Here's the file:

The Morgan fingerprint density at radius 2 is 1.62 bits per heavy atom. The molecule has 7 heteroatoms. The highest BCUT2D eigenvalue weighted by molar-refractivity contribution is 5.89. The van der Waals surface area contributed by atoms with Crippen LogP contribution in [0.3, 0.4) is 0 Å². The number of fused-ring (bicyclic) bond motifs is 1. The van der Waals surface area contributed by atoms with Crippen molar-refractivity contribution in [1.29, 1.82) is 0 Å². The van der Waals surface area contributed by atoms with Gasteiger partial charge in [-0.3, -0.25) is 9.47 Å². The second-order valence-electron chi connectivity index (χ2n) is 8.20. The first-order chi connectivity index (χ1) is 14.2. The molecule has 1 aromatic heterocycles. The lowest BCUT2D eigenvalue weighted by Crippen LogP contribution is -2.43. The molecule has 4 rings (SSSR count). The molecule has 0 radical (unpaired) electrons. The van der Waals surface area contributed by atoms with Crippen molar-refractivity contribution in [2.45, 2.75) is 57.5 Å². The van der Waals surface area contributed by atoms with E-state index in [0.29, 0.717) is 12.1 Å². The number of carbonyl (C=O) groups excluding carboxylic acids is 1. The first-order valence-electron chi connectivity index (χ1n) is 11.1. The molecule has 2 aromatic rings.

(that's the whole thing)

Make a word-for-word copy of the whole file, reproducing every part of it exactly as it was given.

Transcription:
The Morgan fingerprint density at radius 2 is 1.62 bits per heavy atom. The molecule has 7 heteroatoms. The highest BCUT2D eigenvalue weighted by molar-refractivity contribution is 5.89. The van der Waals surface area contributed by atoms with Crippen LogP contribution in [0.3, 0.4) is 0 Å². The number of fused-ring (bicyclic) bond motifs is 1. The van der Waals surface area contributed by atoms with Crippen molar-refractivity contribution in [1.29, 1.82) is 0 Å². The van der Waals surface area contributed by atoms with Gasteiger partial charge in [-0.3, -0.25) is 9.47 Å². The second-order valence-electron chi connectivity index (χ2n) is 8.20. The first-order chi connectivity index (χ1) is 14.2. The molecule has 1 aromatic heterocycles. The lowest BCUT2D eigenvalue weighted by Crippen LogP contribution is -2.43. The molecule has 4 rings (SSSR count). The molecule has 0 radical (unpaired) electrons. The van der Waals surface area contributed by atoms with Crippen molar-refractivity contribution in [2.45, 2.75) is 57.5 Å². The van der Waals surface area contributed by atoms with E-state index in [0.29, 0.717) is 12.1 Å². The number of carbonyl (C=O) groups excluding carboxylic acids is 1. The first-order valence-electron chi connectivity index (χ1n) is 11.1. The molecule has 2 aromatic rings.